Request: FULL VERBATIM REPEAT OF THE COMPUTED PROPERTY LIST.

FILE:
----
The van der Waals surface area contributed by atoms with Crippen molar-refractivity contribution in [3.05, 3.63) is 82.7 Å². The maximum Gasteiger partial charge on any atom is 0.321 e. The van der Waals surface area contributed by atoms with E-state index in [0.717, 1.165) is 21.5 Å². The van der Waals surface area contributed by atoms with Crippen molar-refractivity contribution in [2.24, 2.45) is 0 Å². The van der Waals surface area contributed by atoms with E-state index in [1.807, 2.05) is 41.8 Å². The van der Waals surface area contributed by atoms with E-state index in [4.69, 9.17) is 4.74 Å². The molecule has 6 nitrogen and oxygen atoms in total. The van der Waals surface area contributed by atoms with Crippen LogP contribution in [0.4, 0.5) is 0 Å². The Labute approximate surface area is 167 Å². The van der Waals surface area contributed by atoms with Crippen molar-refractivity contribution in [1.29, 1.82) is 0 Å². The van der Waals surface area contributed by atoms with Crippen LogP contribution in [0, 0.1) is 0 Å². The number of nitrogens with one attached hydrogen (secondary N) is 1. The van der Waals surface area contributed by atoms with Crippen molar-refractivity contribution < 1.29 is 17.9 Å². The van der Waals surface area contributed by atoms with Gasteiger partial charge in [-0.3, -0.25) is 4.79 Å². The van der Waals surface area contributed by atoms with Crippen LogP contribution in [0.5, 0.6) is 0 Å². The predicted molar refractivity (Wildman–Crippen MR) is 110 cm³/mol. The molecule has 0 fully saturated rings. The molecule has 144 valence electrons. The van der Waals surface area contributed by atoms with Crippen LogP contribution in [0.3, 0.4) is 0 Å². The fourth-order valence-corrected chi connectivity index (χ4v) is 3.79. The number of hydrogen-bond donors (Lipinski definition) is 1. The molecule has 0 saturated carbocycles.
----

The van der Waals surface area contributed by atoms with Crippen molar-refractivity contribution in [3.05, 3.63) is 82.7 Å². The maximum Gasteiger partial charge on any atom is 0.321 e. The van der Waals surface area contributed by atoms with E-state index in [0.717, 1.165) is 21.5 Å². The van der Waals surface area contributed by atoms with Crippen molar-refractivity contribution in [2.24, 2.45) is 0 Å². The van der Waals surface area contributed by atoms with E-state index in [1.807, 2.05) is 41.8 Å². The van der Waals surface area contributed by atoms with E-state index in [4.69, 9.17) is 4.74 Å². The molecule has 6 nitrogen and oxygen atoms in total. The van der Waals surface area contributed by atoms with Crippen LogP contribution in [0.4, 0.5) is 0 Å². The Labute approximate surface area is 167 Å². The van der Waals surface area contributed by atoms with Crippen molar-refractivity contribution in [1.29, 1.82) is 0 Å². The van der Waals surface area contributed by atoms with Crippen LogP contribution in [0, 0.1) is 0 Å². The number of nitrogens with one attached hydrogen (secondary N) is 1. The van der Waals surface area contributed by atoms with Crippen molar-refractivity contribution < 1.29 is 17.9 Å². The van der Waals surface area contributed by atoms with Gasteiger partial charge in [-0.3, -0.25) is 4.79 Å². The van der Waals surface area contributed by atoms with Crippen LogP contribution in [0.5, 0.6) is 0 Å². The predicted molar refractivity (Wildman–Crippen MR) is 110 cm³/mol. The molecule has 0 fully saturated rings. The molecule has 144 valence electrons. The van der Waals surface area contributed by atoms with Crippen LogP contribution in [0.3, 0.4) is 0 Å². The fourth-order valence-corrected chi connectivity index (χ4v) is 3.79. The number of hydrogen-bond donors (Lipinski definition) is 1. The molecule has 0 saturated carbocycles.